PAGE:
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Twenty-five plastic waste things consistently — that is the objective that each understudy concentrating in this school in Assam needs to meet. All things considered, these plastic things are what they pay as school expense.

On World Environment Day, here’s the amazing story from Assam.

The Akshar School in Pamohi, Assam, has thought of this straightforward yet viable system to spare the earth. The school is the brainchild of spouse and husband couple, Parmita Sarma and Mazin Mukhtar.

Parmita and Mazin met in 2013 when Mazin came to Assam from New York to work in a country school. Alongside Parmita, who's a social work move on from TISS, he began the school in 2016.

The Akshar school has a 360-degree approach towards instruction. It's a blend of scholastics, professional preparing, fundamental abilities and esteem framework. What's more, everything spins around condition in the Akshar school. The initial step was to make the adjacent network plastic free.

“When we first started, we asked the parents of our students to send their plastic waste from home. They didn’t want to cooperate; they didn’t segregate their waste. It was too much of a hassle. The school, since we started in 2015, has been entirely free. There is no school fee at all. But to compel them to recycle and participate in cleaning up the environment, we told them that from now on, we’ll start charging fees and that fee is the clean plastic waste from their homes.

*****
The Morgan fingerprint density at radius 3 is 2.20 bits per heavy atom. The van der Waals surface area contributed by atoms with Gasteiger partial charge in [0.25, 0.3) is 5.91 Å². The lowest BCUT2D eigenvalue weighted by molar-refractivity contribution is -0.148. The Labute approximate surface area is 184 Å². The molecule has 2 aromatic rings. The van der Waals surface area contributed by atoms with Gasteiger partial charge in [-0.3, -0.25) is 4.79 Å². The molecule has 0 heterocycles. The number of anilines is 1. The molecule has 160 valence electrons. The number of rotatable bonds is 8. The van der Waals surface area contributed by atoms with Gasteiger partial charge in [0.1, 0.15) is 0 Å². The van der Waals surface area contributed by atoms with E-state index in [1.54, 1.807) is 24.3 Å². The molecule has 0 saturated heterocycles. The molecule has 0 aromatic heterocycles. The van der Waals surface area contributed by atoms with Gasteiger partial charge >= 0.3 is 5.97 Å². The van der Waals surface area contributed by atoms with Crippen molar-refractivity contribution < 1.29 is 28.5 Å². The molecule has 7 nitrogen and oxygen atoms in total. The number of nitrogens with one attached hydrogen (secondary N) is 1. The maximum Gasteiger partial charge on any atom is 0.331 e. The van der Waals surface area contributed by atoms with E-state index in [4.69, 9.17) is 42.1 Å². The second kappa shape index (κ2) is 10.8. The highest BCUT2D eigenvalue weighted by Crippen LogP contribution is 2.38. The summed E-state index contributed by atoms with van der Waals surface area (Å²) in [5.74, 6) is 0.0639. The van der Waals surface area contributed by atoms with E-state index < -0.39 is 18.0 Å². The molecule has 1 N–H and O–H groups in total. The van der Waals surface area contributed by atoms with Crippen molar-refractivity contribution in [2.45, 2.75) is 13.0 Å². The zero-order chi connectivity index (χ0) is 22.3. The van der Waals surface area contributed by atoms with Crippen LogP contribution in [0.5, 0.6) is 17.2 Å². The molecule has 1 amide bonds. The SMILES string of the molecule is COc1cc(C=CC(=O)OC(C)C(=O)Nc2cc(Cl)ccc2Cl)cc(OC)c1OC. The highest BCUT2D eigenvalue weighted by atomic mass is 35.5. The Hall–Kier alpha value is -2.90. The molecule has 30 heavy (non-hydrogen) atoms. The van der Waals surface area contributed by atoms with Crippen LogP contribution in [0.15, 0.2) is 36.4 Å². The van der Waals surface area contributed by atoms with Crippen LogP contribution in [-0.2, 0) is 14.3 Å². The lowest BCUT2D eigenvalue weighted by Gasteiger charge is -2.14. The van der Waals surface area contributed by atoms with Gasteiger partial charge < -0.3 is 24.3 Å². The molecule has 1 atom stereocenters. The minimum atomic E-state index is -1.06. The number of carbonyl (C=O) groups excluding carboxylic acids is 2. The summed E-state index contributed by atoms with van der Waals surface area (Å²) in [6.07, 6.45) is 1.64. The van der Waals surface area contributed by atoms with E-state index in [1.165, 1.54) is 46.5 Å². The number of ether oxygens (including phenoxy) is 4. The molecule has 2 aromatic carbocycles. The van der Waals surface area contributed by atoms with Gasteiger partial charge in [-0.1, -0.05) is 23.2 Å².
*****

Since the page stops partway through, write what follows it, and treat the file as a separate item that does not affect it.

Mazin Mukhtar, Founder, Akshar School


Keep it Green and Get Paid

Presently, every understudy needs to acquire 25 plastic waste things consistently. These plastic waste is then reused into eco-blocks. These are made by the understudies themselves. They keep the earth clean and they get paid.


“So, we started our recycling centre at the campus last year. The purpose of the recycling centre is to employ at-risk teenagers and give them an opportunity to earn some money in school. That way, they don’t have to drop out. They are under enormous pressure from home to drop out and get a job. Even from the age of 12-13 years old.”
Mazin Mukhtar, Founder, Akshar School

Learn More, Earn More

In 2016, the school had only 20 understudies. Today, 110 understudies go to the Akshar school. They come for the most part from poor families, some of them were working in stone quarries to win a living. In this way, Parmita and Mazin thought of an imaginative program – Learn More, Earn More. The senior understudies are paid to show the lesser understudies.

“Now, students are doing match-up where one elder student is paid to tutor a younger student. They receive their worksheets and they work with that student on their unique weaknesses to help them succeed in school, and we’ve developed this new program where we pay the older students to make sure that every young student receives that individual attention they need to succeed in school. The students’ wages are based on how effective they are as teachers and their academic level. So, the more they learn, the more they earn.”

Mazin Mukhtar, Founder, Akshar School

On world environment day here’s the story of a school that accepts plastic waste as school fee.